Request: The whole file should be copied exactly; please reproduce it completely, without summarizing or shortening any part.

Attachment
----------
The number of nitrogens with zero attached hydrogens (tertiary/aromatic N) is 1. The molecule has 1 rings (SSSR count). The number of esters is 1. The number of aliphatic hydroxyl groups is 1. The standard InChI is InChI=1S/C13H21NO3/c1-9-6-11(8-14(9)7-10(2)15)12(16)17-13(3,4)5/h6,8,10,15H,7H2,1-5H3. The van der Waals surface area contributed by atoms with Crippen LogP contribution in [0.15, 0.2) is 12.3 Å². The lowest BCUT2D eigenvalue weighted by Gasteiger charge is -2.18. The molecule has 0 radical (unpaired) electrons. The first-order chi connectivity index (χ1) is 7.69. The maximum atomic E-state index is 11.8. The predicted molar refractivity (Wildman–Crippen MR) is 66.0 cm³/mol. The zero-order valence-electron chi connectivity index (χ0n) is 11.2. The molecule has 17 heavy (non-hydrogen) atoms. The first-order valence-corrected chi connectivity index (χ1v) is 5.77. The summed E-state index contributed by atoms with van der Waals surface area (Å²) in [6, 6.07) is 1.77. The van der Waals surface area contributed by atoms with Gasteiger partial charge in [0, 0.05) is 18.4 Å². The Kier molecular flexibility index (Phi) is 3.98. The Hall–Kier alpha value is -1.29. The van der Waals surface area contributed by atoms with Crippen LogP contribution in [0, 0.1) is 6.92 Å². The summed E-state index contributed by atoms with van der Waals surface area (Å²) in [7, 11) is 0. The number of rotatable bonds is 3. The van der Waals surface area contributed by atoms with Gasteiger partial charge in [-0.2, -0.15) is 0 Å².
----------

The number of nitrogens with zero attached hydrogens (tertiary/aromatic N) is 1. The molecule has 1 rings (SSSR count). The number of esters is 1. The number of aliphatic hydroxyl groups is 1. The standard InChI is InChI=1S/C13H21NO3/c1-9-6-11(8-14(9)7-10(2)15)12(16)17-13(3,4)5/h6,8,10,15H,7H2,1-5H3. The van der Waals surface area contributed by atoms with Crippen LogP contribution in [0.15, 0.2) is 12.3 Å². The lowest BCUT2D eigenvalue weighted by Gasteiger charge is -2.18. The molecule has 0 radical (unpaired) electrons. The first-order chi connectivity index (χ1) is 7.69. The maximum atomic E-state index is 11.8. The predicted molar refractivity (Wildman–Crippen MR) is 66.0 cm³/mol. The zero-order valence-electron chi connectivity index (χ0n) is 11.2. The molecule has 17 heavy (non-hydrogen) atoms. The first-order valence-corrected chi connectivity index (χ1v) is 5.77. The summed E-state index contributed by atoms with van der Waals surface area (Å²) in [6, 6.07) is 1.77. The van der Waals surface area contributed by atoms with Gasteiger partial charge in [0, 0.05) is 18.4 Å². The Kier molecular flexibility index (Phi) is 3.98. The Hall–Kier alpha value is -1.29. The van der Waals surface area contributed by atoms with Crippen LogP contribution in [0, 0.1) is 6.92 Å². The summed E-state index contributed by atoms with van der Waals surface area (Å²) in [7, 11) is 0. The number of rotatable bonds is 3. The van der Waals surface area contributed by atoms with Gasteiger partial charge in [-0.2, -0.15) is 0 Å².